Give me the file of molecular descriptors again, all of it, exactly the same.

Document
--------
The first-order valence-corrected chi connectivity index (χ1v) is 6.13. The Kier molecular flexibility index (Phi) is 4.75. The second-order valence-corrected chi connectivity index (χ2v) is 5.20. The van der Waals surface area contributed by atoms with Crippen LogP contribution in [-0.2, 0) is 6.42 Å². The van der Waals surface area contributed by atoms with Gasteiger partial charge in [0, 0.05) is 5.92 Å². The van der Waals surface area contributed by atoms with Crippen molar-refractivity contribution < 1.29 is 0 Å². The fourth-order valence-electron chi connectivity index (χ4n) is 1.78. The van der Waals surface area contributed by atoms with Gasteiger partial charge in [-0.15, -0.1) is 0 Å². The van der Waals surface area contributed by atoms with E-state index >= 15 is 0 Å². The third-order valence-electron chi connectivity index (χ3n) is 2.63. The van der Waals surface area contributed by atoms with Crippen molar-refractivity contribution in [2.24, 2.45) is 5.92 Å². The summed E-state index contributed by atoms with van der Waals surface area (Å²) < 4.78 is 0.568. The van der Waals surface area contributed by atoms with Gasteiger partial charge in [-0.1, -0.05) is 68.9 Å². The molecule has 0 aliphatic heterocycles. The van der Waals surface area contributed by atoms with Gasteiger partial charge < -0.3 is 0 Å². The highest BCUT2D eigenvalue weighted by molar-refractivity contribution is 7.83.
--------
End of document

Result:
The first-order valence-corrected chi connectivity index (χ1v) is 6.13. The Kier molecular flexibility index (Phi) is 4.75. The second-order valence-corrected chi connectivity index (χ2v) is 5.20. The van der Waals surface area contributed by atoms with Crippen LogP contribution in [-0.2, 0) is 6.42 Å². The van der Waals surface area contributed by atoms with Gasteiger partial charge in [0, 0.05) is 5.92 Å². The van der Waals surface area contributed by atoms with Crippen molar-refractivity contribution < 1.29 is 0 Å². The fourth-order valence-electron chi connectivity index (χ4n) is 1.78. The van der Waals surface area contributed by atoms with Gasteiger partial charge in [-0.15, -0.1) is 0 Å². The van der Waals surface area contributed by atoms with E-state index >= 15 is 0 Å². The third-order valence-electron chi connectivity index (χ3n) is 2.63. The van der Waals surface area contributed by atoms with Crippen molar-refractivity contribution in [2.24, 2.45) is 5.92 Å². The summed E-state index contributed by atoms with van der Waals surface area (Å²) < 4.78 is 0.568. The van der Waals surface area contributed by atoms with Gasteiger partial charge in [-0.1, -0.05) is 68.9 Å². The molecule has 0 aliphatic heterocycles. The van der Waals surface area contributed by atoms with Gasteiger partial charge < -0.3 is 0 Å². The highest BCUT2D eigenvalue weighted by molar-refractivity contribution is 7.83.